Transforming Church Team Blog
resourcing leaders…reenvisioning the future

The Family/Business/Community Conundrum

jimWhat generally makes church life and functioning so very confusing is the fact that, like no other organization in society, it encompasses the congregant’s expectations of family, business, and community. Each of these elements must be held in tension, and each must be understood clearly, or else confusion will ensue.

As a family, the clergy are perceived as parents and congregants as siblings. The young are raised up and prepared for adulthood by instilling values through instruction and modeling. The needy are cared for. The sick are nurtured. The dead are buried. On the shadow side in coming to church, members feel as though they are coming home, and therefore have particular idealistic expectations as to what they will find, and how they will be treated.

As a business: Churches (and this becomes more prominent with those with multiple staffs) have organizational considerations that require the principles of business. People are hired to do particular types of work according to their individual skill set, performance standards are established and maintained, salaries are set, and work is accomplished and evaluated. This introduces the need for proper HR (finding, maintaining, and retaining people) functions to be properly managed.

As a faith community: Churches are also spiritual communities. Members manifest certain gifts, bear the burdens of one another, and generally become intentionally involved in one another’s lives to the betterment of the individual and the building up of the community (a.k.a. body life).

Unfortunately, as often happens, these three separate functions become confused. When business demands are handled with family patterns, problems arise. Likewise, if community and family aspects are treated as business it becomes institutionalized. Not that there are always clear demarcations between each of these areas. But a clear understanding as to how each works, and to which one should appeal when executing an initiative, would be helpful.

As an example, hiring of staff should normally fall within the business arena. Job positions are identified according to the overall mission of the church (We have identified that working with youth in this middle class, upwardly mobile area where there are ever more teens makes strategic sense, and is part of our vision for the future). People are then interviewed and hired according to skill set and alignment with organizational values. Job descriptions, lines of accountabilility, and schedules of performance of evaluations are clear. When the business aspects of this are ignored, and family aspects reign, then a person is hired because, “We know that Johnny needs a job, so why don’t we let him have the youth position.” Johnny is not held accountable to his position because we might destroy his already shaky self-esteem. However Johnny also exhibits no particular passion or expertise in the area of youth. Youth initiatives suffer, the entire body suffers, and Johnny suffers, as he realizes his services aren’t celebrated.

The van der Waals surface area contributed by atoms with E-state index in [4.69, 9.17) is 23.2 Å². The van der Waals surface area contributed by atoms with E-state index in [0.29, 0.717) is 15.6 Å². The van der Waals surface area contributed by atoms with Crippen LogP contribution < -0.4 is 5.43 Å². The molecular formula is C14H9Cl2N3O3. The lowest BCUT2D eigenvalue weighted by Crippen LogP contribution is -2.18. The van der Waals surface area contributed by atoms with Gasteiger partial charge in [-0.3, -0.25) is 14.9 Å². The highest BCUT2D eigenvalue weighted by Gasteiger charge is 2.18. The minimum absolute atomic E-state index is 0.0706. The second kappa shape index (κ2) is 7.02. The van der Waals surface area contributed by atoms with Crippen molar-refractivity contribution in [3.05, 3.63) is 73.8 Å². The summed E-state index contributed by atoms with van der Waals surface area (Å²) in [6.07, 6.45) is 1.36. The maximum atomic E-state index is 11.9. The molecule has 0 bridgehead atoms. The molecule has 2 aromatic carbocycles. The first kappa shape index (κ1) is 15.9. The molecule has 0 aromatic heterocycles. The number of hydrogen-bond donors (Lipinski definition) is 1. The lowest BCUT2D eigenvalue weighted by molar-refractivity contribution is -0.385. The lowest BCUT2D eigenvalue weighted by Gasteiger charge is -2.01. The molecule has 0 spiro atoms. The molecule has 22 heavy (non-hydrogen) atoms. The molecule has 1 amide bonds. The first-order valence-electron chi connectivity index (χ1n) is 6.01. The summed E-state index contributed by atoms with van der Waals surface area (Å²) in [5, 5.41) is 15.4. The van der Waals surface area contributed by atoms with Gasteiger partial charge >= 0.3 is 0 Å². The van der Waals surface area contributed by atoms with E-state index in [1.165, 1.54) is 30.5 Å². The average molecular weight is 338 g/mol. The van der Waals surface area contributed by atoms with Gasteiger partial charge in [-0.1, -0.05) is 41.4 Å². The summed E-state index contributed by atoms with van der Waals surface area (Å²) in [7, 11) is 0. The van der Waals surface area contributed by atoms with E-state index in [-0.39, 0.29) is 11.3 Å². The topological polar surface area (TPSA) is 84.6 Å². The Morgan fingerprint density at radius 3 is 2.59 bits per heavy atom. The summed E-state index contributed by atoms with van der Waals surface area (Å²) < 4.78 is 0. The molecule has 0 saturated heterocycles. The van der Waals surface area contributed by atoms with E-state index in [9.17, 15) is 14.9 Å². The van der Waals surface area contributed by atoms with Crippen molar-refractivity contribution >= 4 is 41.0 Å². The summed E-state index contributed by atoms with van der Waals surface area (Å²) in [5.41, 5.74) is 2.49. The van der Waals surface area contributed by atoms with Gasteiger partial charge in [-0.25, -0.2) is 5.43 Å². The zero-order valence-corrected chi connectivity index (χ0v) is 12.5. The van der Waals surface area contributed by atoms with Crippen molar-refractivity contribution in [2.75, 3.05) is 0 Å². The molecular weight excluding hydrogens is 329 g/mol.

Expectations: Adjust them, don’t satisfy them: How can I as pastor deal effectively with my congregation, and especially those deeply wounded people who want, who demand, that I heal all of their wounds, defects, and deficiencies?

Quite simply, your task is not to meet unrealistic expectations. Your task is to adjust unrealistic expectations. It is absolutely absurd to attempt to meet all of the expectations of your congregation, and for two reasons: 1) You will run yourself ragged and destroy your own life and the lives of your family members; 2) You will send the absolutely wrong message to your congregation, and especially to those more “loosely wrapped” individuals who have a great deal of left over woundedness. That wrong message is, “Yes, I can do it all, I can heal those wounds, and I’m the right person for you”. That’s simply nonsense. You can’t take those wounded people back in time, infantilize them, parent them appropriately, and bring them to maturity. You don’t have the time, resources, or know-how to do it.


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